Sec. 406. REMOVAL OF APPRENTICE.- No master of an apprentice shall send or carry his apprentice out of the District, except in the case of mariners; and the said probate court, on being credibly informed that any master designs so to remove his apprentice, may require him to give bond conditioned against such removal, and on his refusal so to do may discharge the apprentice.

Sec. 407. ASSIGNMENTS.— The contract of apprenticeship, with the approbation of said court, may be assigned by the master, or, after his death, by his personal representatives, on such terms as the court may prescribe.

Sec. 408. CONCEALMENT.-If any person shall conceal, harbor, or facilitate the running away of an apprentice, he shall be liable to an action therefor by the master, either in the said supreme court or before any justice of the peace, according to the amount of damages claimed.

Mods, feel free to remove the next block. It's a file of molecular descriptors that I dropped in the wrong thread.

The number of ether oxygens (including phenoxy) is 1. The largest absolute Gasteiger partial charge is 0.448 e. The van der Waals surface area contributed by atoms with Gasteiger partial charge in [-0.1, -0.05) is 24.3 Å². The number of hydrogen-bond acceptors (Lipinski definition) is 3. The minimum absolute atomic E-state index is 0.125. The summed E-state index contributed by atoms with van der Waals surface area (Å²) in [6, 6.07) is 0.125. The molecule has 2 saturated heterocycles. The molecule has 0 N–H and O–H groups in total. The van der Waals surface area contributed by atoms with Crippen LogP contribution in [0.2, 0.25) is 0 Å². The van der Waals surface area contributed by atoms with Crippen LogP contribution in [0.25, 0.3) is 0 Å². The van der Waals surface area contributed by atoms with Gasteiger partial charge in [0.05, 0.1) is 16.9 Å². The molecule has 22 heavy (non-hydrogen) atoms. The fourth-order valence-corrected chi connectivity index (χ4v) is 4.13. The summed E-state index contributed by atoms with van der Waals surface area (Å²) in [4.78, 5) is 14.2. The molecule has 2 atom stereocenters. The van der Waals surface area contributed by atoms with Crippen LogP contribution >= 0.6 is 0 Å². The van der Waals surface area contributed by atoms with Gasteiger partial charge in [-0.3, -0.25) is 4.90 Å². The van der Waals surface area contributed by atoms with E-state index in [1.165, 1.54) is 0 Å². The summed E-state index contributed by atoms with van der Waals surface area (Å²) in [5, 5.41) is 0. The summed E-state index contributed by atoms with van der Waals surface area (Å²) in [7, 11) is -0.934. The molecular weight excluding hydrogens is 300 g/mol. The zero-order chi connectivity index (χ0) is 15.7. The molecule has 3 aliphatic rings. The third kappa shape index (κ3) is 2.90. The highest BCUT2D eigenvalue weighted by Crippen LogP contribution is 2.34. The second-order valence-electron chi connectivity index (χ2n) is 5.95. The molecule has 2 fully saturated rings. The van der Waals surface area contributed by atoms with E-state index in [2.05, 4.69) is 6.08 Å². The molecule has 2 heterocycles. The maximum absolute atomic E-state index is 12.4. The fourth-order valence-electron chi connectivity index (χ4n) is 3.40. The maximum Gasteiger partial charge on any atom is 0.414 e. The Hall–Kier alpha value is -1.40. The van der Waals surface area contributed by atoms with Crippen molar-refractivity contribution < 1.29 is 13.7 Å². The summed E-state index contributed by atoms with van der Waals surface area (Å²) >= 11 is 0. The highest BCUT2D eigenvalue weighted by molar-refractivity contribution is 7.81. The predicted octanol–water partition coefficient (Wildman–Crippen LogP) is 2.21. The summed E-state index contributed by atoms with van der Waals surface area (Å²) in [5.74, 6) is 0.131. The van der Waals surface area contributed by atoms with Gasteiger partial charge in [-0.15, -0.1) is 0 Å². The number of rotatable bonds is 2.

Sec. 409. FORM OF CONTRACT.-The form of the contract of apprenticeship shall be the following, or to the same effect:

This indenture witnesseth, that it is mutually agreed between ......... and ......... that ........., a minor, aged ......... years shall be taken and held as an apprentice for the term of ........ years, by the said .........; and the said ......... contracts and covenants with the said ......... to faithfully and carefully instruct the said ........... in all the handicraft of a ........... (And the said

...... further contracts and covenants that the said minor shall be allowed, as compensation for his services, at the rate of ..........). Witness our hands and seals this .......... day of .........

. (Seal.]